Given the prevalence of abortion, especially compulsory abortion, in socialist countries as well as the attitude against the disabled, mentally or physically disabled children become a burden on the state rather than on individual parents. To the bureaucrat, these children are merely a statistic. Ordering an abortion is nothing to them but numbers.

Moving away from the abortion issue, those with unorthodox sexual desires have not had a good time under socialist regimes either. Kengor notes, “the Bolsheviks were rooting out the slightest traces of so-called culture cancers such as prostitution and ‘homosexualism.’” Stalin even criminalized homosexuality in 1934. Castro’s Cuba locked up gays in the name of healthcare. As AIDS spread to the island, Castro imprisoned gays in sanitariums against their will, and Che Guevara personally executed and tortured gays as well.

Again, this is all about the public. You do not own your body under socialist regimes. If you own your body, you can spread diseases, and that is a threat to the “public” health regime. Gays were routinely subjected to this violation of human rights under socialism under unjust pretenses.

Regarding racial and ethnic minorities and immigrants, the Soviets were just as cruel, with a catalog of various persecutions of racial and ethnic minorities. This list includes mass deportations of entire people groups out of Russia and mass exterminations. Koreans were among the first groups systematically removed from the Soviet Union. One might be reminded of the same kind of abuses happening in modern day China with the Uyghurs in West China.

The egalitarian ends of socialist regimes require the elimination of differences in nationality, race, and ethnicity. When the state is placed in charge of accomplishing such an end, the results are terrifying. Lives are systematically terminated, people are sent to work camps, and mass deportations occur. One might be surprised to find that modern communists such as Bernie Sanders (at one point) supported hardline immigration policies that reflected those of the Soviets.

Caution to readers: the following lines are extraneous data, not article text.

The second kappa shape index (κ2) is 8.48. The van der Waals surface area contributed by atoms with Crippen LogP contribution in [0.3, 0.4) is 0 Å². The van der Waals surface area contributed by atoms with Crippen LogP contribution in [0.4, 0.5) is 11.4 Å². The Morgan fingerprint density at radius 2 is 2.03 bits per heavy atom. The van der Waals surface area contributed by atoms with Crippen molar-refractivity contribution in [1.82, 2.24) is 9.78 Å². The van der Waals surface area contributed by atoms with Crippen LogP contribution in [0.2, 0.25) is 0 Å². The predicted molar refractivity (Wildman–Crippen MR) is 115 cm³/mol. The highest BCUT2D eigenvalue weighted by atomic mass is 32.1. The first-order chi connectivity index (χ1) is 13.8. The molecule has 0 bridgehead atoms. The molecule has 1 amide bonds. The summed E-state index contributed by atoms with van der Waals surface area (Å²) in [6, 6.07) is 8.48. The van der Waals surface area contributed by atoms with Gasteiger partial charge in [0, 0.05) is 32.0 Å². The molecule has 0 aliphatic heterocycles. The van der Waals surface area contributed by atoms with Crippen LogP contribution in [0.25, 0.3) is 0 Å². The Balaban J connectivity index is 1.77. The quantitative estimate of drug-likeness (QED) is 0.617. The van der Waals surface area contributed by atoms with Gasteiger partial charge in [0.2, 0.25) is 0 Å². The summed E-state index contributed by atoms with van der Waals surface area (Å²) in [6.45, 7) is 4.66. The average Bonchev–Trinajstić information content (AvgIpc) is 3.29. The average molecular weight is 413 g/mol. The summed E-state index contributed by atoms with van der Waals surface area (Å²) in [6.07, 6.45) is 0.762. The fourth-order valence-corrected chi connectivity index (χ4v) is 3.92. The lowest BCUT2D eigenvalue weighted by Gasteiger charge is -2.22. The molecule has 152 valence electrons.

It would even be expected that socialist regimes are opposed to the minority groups listed above. There is a very low cost for bureaucrats to prohibit the minority groups from continuing unhampered in their daily activities and a potentially high cost of inaction. If they do nothing, a problematic statistic might be found, and that would not be good for the bureaucrat. When the lives of people are owned by the state, people can be disposed of however the bureaucrat desires.

Furthermore, bureaucrats may desire discrimination according to arbitrary characteristics. In the absence of market forces, they are able to exercise these discriminatory desires unfettered by the incentives of the market. Socialism allows prejudices and discriminatory ends to run rampant.

This is the reality of socialist regimes. The persistence of socialism is completely opposed to the activities of the minorities that today are among the most vehement supporters of socialism. For our sake, let us hope that they don’t learn that lesson the hard way.